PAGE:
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House Votes to Formally Sanction Rep. David Schweikert for Ethics Violations

U.S. News Chloe 1weeks ago (08-01) 6Views 0Comments

House Votes to Formally Sanction Rep. David Schweikert for Ethics Violations

The House of Representatives on Friday voted to formally sanction Rep. David Schweikert (R-Ariz.) for 11 ethics rule violations.

The House vote backs a bipartisan Ethics Committee report (pdf) that recommended a sanction of reprimand and a $50,000 fine that must be paid to the U.S. Treasury by the end of October.

The report is the result of an investigation that concluded there was “substantial reason” to believe that Schweikert had failed to ensure that his campaign committees complied with campaign finance laws, authorized the misuse of his Members’ Representational Allowance for unofficial purposes, pressured official staff to do campaign work, and showed a “lack of candor and due diligence” during the investigation.

Chairman of the House Ethics Committee Ted Deutch (D-Fla.), in calling for Schweikert to be reprimanded by the House on Friday, said on the chamber floor, “One of our most basic obligations as members of Congress is to adhere to the principle that public office is a public trust.”

“To uphold that trust and to maintain civic confidence in the integrity of this body, we as members have bound ourselves by certain standards of official conduct,” Deutch continued.

Schweikert on Thursday admitted to the violations and agreed to pay the fine. In June, he responded to the House committee in a letter (pdf), saying that while he believed he could refute allegations in its draft report against him, he decided to seek a settlement instead “for a variety of reasons.”

House Votes to Formally Sanction Rep. David Schweikert for Ethics Violations David Schweikert (R) addresses the crowd during an Arizona Republican Party election night event at the Hyatt Regency in Phoenix, Arizona, on Nov. 2, 2010. (Laura Segall/Getty Images)

“I believe there are a number of assertions, findings, and unfounded speculative statements in the report and its accompanying Statement of Alleged Violations (“SAV”) that would be proven false or misleading if subjected to the scrutiny of a full adjudicatory process,” he wrote in his response. “I have resolved to seek a settlement, in lieu of pursuing a protracted adjudicatory process, for a variety of reasons.”

He later added, “Although the adjudicatory process would provide me an opportunity to challenge aspects of the report and SAV I believe to be misleading, inaccurate, or unfair, it would require financial resources that I do not have and would significantly delay closure for me and my family.”

He also wrote that he agreed with the report’s statement that he is ultimately responsible for ensuring that his congressional office and campaign are compliant with rules and regulations.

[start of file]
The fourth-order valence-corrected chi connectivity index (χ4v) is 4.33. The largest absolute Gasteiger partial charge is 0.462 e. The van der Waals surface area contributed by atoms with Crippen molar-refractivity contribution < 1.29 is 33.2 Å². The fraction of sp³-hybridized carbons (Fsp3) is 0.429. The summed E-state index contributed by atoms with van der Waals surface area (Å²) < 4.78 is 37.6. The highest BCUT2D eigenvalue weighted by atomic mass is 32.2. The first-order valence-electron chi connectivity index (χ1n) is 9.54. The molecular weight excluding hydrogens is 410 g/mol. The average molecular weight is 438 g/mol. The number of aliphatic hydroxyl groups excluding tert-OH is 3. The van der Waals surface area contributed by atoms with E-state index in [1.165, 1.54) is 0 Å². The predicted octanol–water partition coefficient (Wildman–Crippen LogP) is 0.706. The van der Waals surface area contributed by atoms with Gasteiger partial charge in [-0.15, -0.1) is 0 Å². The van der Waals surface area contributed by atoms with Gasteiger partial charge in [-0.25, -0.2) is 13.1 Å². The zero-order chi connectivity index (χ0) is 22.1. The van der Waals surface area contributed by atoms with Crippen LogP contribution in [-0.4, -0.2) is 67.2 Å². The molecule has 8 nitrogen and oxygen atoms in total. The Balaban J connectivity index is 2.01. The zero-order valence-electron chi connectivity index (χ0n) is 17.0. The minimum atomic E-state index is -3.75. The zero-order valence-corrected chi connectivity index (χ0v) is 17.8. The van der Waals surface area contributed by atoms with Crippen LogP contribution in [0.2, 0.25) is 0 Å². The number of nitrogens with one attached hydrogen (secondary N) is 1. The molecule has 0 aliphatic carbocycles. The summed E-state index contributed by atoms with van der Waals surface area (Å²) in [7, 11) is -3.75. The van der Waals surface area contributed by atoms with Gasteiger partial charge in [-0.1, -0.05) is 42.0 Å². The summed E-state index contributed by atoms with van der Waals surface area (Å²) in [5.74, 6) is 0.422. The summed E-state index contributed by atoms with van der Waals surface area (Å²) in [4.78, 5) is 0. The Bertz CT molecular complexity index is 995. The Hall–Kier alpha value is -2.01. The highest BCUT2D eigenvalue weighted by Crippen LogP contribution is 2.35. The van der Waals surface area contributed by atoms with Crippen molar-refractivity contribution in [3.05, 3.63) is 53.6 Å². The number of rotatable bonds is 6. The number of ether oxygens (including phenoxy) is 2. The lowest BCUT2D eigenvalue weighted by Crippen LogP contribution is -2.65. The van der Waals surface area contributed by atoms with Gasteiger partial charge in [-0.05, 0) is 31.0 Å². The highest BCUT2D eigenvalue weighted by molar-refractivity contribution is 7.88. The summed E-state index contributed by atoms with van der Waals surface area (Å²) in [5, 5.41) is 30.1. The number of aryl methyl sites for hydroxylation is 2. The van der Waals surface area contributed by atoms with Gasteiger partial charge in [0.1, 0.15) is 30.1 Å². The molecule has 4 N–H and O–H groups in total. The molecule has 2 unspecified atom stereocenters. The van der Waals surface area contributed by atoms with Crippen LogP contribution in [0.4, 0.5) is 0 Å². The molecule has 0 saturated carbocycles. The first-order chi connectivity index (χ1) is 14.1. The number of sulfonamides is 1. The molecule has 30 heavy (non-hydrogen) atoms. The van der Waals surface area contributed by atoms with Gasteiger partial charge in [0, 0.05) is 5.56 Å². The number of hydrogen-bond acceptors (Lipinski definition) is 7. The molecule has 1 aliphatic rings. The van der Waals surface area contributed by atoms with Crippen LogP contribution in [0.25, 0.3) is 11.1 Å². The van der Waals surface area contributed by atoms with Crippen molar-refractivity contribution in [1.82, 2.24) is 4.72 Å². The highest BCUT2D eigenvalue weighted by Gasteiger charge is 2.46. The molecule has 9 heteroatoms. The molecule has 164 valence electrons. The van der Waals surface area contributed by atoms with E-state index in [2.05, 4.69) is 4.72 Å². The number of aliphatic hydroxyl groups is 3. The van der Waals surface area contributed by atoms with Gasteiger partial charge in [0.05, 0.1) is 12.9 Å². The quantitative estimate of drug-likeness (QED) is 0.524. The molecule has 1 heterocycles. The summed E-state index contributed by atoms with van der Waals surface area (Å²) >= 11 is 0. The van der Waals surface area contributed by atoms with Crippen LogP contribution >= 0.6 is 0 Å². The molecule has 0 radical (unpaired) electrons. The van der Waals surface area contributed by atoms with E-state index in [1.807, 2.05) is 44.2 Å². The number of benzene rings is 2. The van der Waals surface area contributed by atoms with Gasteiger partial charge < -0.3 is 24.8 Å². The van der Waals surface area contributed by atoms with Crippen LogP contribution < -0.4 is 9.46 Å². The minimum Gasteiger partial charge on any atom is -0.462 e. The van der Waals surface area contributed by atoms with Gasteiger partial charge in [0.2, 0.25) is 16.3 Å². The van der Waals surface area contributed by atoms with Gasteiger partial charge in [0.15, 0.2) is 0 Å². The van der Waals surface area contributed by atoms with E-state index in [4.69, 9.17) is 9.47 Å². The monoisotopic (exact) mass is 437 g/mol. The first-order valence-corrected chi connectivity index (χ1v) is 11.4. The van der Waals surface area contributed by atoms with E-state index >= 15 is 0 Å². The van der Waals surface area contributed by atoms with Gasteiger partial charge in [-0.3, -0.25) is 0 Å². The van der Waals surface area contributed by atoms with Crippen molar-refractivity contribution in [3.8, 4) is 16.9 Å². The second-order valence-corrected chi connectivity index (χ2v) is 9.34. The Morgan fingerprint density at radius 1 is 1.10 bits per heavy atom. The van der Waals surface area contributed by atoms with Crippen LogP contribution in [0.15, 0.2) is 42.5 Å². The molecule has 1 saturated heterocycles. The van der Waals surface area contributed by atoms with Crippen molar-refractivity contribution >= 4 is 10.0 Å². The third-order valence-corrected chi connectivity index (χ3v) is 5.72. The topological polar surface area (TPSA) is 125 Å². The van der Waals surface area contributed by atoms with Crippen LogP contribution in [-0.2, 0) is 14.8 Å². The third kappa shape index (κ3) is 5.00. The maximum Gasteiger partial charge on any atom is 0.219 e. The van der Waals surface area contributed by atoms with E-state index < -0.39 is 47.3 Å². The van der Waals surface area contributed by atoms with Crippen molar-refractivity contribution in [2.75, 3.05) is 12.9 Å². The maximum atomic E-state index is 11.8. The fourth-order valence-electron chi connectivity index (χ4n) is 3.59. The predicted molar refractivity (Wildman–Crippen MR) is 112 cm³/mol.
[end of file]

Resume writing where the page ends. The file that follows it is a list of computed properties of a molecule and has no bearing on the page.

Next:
“While I may not agree with many of the details contained in the report and SAV, I accept the ISC’s conclusion that I fell short in fulfilling my own responsibilities by not adequately supervising my staff and others working on my behalf,” he wrote.

“This is particularly true with respect to Oliver Schwab, who ran my congressional office and had significant roles in my campaign for much of the time covered in this investigation. As the Report acknowledges, I placed a great of trust in Mr. Schwab to run daily operations and he did so with a great deal of autonomy.”

He added that he should have taken “a greater role in overseeing” Schwab’s activities and the activities of other staff.

“With this settlement, I am prepared to take responsibility and admit to the violations contained in the SAV that resulted from these shortcomings,” he wrote.

The Investigative Subcommittee’s (ISC) final report (pdf) to the Committee on Ethics stated that it was “not swayed by Representative Schweikert’s attempts to portray himself as the victim of rogue staffers and incompetent compliance professionals.”

The ISC in its report cited a news report by the Washington Examiner in 2017 titled “A lot of cash is flowing to David Schweikert’s chief of staff Oliver Schwab.” The allegations sparked the ISC’s two-year-plus investigation into Schweikert and his office’s use of funds, culminating in the ISC report.

In a statement released Thursday, Grace White, a spokeswoman for Schweikert, said he wanted to put the issue behind him.

“We are pleased the committee has issued their report and we can move forward from this chapter,” she said. “As noted in the review, all issues have been resolved and Congressman Schweikert will continue working hard for Arizona’s 6th District.”

The fifth-term Phoenix Republican, who was first elected in 2010, Schweikert is seeking reelection in Arizona’s 6th Congressional District. He will run unopposed in the Republican primary on Aug. 4.

Katabella Roberts contributed to this report.

Follow Mimi on Twitter: @MimiNguyenLy

Focus News: House Votes to Formally Sanction Rep. David Schweikert for Ethics Violations


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